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The Social Origins of Language

By Daniel Dor

Presents a new theoretical framework for the origins of human language and sets key issues in language evolution in their wider context within biological and cultural evolution

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Preposition Placement in English: A Usage-Based Approach

By Thomas Hoffmann

This is the first study that empirically investigates preposition placement across all clause types. The study compares first-language (British English) and second-language (Kenyan English) data and will therefore appeal to readers interested in world Englishes. Over 100 authentic corpus examples are discussed in the text, which will appeal to those who want to see 'real data'

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Academic Paper

Title: Phonological Adaptations of English Words Borrowed into Punjabi
Paper URL:
Author: Rashid Mahmood
Email: click here to access email
Institution: Government College University Faisalabad
Author: Quandeel Hussain
Email: click here to access email
Institution: Government College University Faisalabad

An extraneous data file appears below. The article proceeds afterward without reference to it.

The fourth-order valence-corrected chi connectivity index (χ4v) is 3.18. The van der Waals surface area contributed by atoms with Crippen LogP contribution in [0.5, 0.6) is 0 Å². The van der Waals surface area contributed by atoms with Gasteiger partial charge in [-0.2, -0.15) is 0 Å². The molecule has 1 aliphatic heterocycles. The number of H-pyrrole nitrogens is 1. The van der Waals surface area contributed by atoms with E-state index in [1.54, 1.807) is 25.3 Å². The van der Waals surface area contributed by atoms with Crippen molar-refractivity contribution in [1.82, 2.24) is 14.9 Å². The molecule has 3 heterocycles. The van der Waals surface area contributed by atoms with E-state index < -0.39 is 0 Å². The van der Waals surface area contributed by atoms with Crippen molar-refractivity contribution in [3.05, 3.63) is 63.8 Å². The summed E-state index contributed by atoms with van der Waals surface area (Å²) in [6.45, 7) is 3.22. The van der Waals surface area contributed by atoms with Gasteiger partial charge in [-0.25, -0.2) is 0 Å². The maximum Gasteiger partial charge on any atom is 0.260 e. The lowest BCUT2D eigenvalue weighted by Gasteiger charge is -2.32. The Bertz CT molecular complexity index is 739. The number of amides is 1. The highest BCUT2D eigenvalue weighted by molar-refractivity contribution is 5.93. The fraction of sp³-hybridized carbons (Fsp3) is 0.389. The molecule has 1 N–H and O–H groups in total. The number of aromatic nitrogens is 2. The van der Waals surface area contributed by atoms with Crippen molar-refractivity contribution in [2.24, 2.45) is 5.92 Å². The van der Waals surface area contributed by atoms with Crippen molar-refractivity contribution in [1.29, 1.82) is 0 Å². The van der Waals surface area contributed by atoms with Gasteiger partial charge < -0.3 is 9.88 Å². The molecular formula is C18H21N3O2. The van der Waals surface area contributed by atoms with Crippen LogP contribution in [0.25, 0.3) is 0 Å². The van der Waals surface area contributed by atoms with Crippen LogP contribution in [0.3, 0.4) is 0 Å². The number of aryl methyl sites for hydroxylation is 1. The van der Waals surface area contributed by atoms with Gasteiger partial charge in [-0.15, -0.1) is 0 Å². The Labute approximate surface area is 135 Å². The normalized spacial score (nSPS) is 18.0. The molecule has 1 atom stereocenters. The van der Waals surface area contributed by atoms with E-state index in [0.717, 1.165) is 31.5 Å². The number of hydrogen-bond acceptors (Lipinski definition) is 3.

Author: Asim Mahmood
Email: click here to access email
Institution: Government College University Faisalabad
Linguistic Field: Applied Linguistics; Phonology
Subject Language: Punjabi
Abstract: Borrowing is a common phenomenon in language contact situation. The ever increasing role of English in our life has necessitated borrowing in Punjabi. In Pakistan mainly three languages coexist: Punjabi, Urdu, and English. Among these three languages Punjabi and Urdu are widely spoken and understood. English is emerging as a must-have language in Pakistan due to the role that it is playing in different spheres of life (law, administration, media, higher education, etc). English words are not borrowed simply as they seem to be, the borrowed or loanwords possess striking phonological features and are simplified according to the phonological and phonotactic constraints of Punjabi. There are so many reasons behind the borrowing of these words, for example Punjabi speakers borrow words for lexical gap filling, and some words are borrowed as they are on the tip of the tongue hence easy to use. The present research investigates the adaptation strategies employed by Punjabi speakers in the production of English loanwords. This study concludes that the process of borrowing is systematic and language-specific phonological constraints of/L/Punjabi are mainly responsible for adapting English loanwords, so prediction regarding the pronunciation of English words that are still to be borrowed is possible.
Type: Individual Paper
Status: Completed
Venue: England
Publication Info: European Journal of Social Sciences, Volume 22 (2) 234-45.

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